John Rae (explorer)

John Rae (explorer)

Dr. John Rae (30 September 1813 – 22 July 1893) was a Scottish doctor who became known as an explorer of Canada's Arctic.

Early Life and career

Rae was born at the Hall of Clestrain in the parish of Orphir in the Orkney Islands. After studying medicine at Edinburgh he went to work for the Hudson's Bay Company as a doctor, accepting a post as surgeon at Moose Factory, Ontario, where he remained for ten years. Rae became known for his prodigious stamina and skilled use of snow shoes. He also learned to live off the land like the Inuit. This allowed him to travel great distances with little equipment and few followers, unlike many other explorers of the Victorian Age.

Over two months in 1844-45 he walked 1,200 miles, a feat that earned him the Inuit nickname "Aglooka", "he who takes long strides." In 1846 Rae went on his first expedition and in 1848 joined Sir John Richardson in searching for the Northwest Passage.

earch for Franklin's expedition

By 1849 Rae was in charge of the Mackenzie River district at Fort Simpson. He was soon called upon to head north again, this time in search of two missing ships from the Franklin Expedition. While exploring King William Island in 1853 Rae made contact with local Inuit, from whom he obtained much information about the fate of the lost naval expedition. [cite journal|last=Rae|first=John|authorlink=John Rae (explorer)|date=1854-12-30|url=,M1|title=Dr Rae's report|journal=Household Words: A Weekly Journal|publisher=Charles Dickens|location=London|volume=10|issue=249|pages=pp 457-458|accessdate=2008-08-16] His report to the British Admiralty carried shocking and unwelcome evidence that cannibalism had been a last resort for some of the survivors. Franklin's widow Lady Jane Franklin was outraged and recruited many important supporters, among them Charles Dickens who wrote several pamphlets condemning Rae for daring to suggest the men of the doomed Franklin expedition would have resorted to cannibalism.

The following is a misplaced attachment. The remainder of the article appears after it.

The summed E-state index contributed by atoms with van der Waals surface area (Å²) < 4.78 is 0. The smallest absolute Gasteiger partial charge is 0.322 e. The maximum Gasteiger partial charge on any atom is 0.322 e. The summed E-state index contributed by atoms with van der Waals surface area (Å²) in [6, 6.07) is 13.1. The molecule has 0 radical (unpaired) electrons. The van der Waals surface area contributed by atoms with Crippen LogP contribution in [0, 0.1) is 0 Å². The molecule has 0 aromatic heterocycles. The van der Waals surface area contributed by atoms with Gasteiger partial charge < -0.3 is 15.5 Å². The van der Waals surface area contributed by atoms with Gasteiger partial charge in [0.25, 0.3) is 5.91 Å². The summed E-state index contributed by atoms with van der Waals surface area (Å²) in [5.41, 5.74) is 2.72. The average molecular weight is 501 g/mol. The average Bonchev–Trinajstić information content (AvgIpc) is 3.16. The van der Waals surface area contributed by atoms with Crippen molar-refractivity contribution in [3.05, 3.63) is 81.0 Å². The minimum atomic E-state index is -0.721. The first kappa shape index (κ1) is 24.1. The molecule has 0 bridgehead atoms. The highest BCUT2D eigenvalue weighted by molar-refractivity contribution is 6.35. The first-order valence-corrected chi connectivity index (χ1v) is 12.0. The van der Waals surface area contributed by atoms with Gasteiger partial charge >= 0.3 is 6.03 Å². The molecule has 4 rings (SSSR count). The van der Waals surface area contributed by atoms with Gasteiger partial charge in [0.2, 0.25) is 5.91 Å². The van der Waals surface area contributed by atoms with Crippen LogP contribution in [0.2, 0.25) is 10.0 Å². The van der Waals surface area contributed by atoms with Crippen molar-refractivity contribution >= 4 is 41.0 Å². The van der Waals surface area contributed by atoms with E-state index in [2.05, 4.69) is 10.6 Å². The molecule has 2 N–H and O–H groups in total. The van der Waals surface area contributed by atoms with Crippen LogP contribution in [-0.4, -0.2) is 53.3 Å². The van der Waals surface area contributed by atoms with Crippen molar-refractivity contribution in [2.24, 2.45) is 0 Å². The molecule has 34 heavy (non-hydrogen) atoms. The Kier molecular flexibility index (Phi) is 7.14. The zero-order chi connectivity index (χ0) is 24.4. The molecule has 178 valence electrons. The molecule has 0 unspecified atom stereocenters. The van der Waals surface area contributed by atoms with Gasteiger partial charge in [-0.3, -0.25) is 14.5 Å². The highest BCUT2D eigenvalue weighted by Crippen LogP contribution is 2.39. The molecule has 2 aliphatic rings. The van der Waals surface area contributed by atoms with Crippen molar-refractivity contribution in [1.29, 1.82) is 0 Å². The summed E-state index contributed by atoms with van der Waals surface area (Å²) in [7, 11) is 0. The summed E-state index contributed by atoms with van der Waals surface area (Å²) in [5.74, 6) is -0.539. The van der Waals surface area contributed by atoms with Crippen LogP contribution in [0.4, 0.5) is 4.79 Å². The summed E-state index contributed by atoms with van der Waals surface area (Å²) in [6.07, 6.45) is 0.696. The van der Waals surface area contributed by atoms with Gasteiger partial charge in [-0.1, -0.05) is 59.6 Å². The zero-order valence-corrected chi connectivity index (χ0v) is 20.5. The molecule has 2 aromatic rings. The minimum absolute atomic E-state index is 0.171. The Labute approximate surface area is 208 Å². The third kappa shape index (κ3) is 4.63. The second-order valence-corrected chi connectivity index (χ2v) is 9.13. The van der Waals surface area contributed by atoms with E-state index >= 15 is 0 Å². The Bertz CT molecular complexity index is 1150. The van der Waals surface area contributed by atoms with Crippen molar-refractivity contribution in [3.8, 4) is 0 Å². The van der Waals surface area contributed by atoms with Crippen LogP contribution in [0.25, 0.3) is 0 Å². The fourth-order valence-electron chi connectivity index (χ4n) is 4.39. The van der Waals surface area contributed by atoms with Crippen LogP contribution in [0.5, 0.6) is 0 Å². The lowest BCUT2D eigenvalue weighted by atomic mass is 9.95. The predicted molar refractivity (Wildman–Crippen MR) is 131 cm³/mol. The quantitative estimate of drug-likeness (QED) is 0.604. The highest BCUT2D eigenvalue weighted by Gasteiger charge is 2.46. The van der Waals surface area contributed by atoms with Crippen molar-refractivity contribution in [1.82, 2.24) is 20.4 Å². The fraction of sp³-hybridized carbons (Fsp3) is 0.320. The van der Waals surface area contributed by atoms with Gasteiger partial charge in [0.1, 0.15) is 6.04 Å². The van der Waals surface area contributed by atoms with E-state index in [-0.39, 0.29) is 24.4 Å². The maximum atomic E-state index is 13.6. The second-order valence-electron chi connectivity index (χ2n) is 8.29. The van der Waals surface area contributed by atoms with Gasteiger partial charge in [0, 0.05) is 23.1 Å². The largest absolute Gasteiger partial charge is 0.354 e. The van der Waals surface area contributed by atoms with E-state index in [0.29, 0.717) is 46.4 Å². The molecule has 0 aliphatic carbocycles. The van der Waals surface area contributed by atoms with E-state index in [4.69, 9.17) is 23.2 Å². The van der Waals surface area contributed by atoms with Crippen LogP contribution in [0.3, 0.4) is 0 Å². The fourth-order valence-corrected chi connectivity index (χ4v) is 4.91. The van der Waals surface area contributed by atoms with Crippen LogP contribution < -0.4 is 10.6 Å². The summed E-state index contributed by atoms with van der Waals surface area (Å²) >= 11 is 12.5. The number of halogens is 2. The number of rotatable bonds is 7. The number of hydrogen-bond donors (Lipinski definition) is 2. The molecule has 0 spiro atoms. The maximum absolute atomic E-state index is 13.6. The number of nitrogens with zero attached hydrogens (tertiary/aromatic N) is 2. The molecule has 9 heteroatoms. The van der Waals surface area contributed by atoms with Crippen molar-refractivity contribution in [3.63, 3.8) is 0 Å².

Later career and death

In 1860 Rae worked on the telegraph line to America, visiting Iceland and Greenland. In 1864 he made a further telegraph survey in the west of Canada. In 1884 at age 71 he was again working for the Hudson Bay Company, this time as an explorer of the Red River for a proposed telegraph line from the United States to Russia.

John Rae died in London on 22 July, 1893. A week later his body arrived in the Orkneys. He was buried in kirkyard of St Magnus' Cathedral, Kirkwall. A memorial to him is inside the cathedral.


Rae Strait (between King William Island and the Boothia Peninsula), Rae Isthmus, Rae River, Fort Rae and the village of Rae-Edzo (now Behchoko), Northwest Territories were all named for him. [cite web |url= |title=Dr. John Rae |accessdate=2008-08-25 |last= |first= |coauthors= |date= |work=Manitoba Pageant, September 1958, Volume 4, Number 1 |]

The outcome of Lady Franklin's efforts to glorify the dead of the Franklin expedition meant Rae was shunned somewhat by the British establishment. Although he found the last link in the much-sought-after Northwest Passage Rae was never awarded a Knighthood, nor was he remembered at the time of his death, dying quietly in London. However, historians have since studied Rae's expeditions and his roles in finding the Northwest Passage and learning the fate of Franklin's crews. Authors such as Ken McGoogan have noted Rae was willing to adopt and learn the ways of indiginous Arctic peoples, which made him stand out as the foremost specialist of his time in cold-climate survival and travel. Rae also respected Inuit customs, traditions and skills, which went against the beliefs of many 19th century Europeans that most native peoples were primitive and of little educational value.



External links

* [ Biography at the "Dictionary of Canadian Biography Online"]
* [ Heritage page on Rae, with pictures]
* [ Scotsman article on Rae, 21/07/2006]

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